The word “bitch” is used frequently on TV today.  But, in 1983, a musical group called Laid Back released a song entitled “White Horse”, which features the line: ‘If you wanna be rich, you got to be a bitch.’  MTV played the video, but bleeped out the term “bitch”.  In 1994, Tom Petty released “You Don’t Know How It Feels”, which contains the line: ‘But let me get to the point, let’s roll another joint.’  Music video networks deemed the ‘roll another joint’ verbiage unacceptable and bleeped it out whenever they played the video.

In 1989, rap group 2 Live Crew released two versions of their song “Me So Horny”: what they dubbed the G-rated version and the R-rated version.  Radio stations played the G-rated version frequently, but the R-rated version generated the most strife.  At the start of 1990 a federal judge in the state of Florida considered the group and their music obscene and in violation of community standards – whatever that’s supposed to mean – and forbid local radio stations from playing any of their music.  Consequently, 2 Live Crew’s reputation and music sales skyrocketed.

I remember the controversy that erupted with the video to Madonna’s 1990 song “Justify My Love”.  Once again, music video networks assumed the role of moral protectorate and either refused to play the video or played it late at night, when children and other fragile souls – such as moral crusaders – were asleep.  Undeterred by the skirmish, Madonna packaged the video and sold it independently.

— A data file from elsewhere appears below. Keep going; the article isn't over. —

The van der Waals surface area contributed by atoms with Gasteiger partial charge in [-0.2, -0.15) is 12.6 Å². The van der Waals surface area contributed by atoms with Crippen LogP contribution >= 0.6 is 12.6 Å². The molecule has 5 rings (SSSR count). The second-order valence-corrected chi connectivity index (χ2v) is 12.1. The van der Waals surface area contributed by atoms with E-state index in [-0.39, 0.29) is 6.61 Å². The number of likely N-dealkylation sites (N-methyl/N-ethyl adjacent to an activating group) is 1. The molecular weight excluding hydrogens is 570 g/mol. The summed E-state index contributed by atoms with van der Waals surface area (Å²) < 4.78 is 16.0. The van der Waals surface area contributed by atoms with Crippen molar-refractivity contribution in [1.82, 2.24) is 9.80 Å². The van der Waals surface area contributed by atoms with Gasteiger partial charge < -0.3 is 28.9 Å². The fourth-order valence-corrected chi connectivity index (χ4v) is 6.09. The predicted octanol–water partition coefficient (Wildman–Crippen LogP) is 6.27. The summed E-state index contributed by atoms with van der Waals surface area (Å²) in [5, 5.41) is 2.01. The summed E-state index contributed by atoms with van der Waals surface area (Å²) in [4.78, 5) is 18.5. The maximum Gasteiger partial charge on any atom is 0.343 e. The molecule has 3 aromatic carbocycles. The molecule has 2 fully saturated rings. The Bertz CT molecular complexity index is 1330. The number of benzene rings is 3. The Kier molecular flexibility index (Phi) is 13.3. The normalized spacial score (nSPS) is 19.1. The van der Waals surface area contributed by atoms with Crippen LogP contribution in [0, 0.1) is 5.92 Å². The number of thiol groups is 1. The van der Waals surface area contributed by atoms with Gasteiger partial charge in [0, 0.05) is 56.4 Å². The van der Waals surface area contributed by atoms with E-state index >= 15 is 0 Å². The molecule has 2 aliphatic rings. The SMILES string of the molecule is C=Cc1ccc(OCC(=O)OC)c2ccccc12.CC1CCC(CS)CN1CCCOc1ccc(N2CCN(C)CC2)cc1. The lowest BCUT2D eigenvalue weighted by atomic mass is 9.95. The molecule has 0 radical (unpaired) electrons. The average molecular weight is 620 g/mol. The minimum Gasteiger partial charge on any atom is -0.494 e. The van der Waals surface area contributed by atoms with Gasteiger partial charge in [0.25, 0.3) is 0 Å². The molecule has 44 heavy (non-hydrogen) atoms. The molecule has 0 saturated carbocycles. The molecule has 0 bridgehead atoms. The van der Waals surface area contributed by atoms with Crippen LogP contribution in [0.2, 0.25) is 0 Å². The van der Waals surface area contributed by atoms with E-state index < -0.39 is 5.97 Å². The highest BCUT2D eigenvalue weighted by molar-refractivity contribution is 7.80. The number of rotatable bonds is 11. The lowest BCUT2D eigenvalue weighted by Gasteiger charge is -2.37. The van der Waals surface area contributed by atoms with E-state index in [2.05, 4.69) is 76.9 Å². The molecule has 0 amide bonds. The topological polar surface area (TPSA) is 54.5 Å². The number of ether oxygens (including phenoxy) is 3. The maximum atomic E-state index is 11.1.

In 1965, The Rolling Stones made their debut appearance on “The Ed Sullivan Show”, during which they performed a sanitized version of “Let’s Spend the Night Together”.  Producers convinced the group to sing ‘Let’s spend some time together’ instead.  Lead singer Mick Jagger leered at the camera – in the way only Mick Jagger can – when he spat out the words.

Two years later The Doors were presented with a similar option when they made their appearance on the show and performed their already popular and now seminal hit “Light My Fire”.  Sullivan’s son-in-law, Robert Precht, suggested they alter the line ‘Girl, we couldn’t get much higher’ to ‘Girl, we couldn’t get much better.  The group refused and performed the song as it was.  Their act of defiance resulted in their permanent ban from the show – a move I know upset them to no end.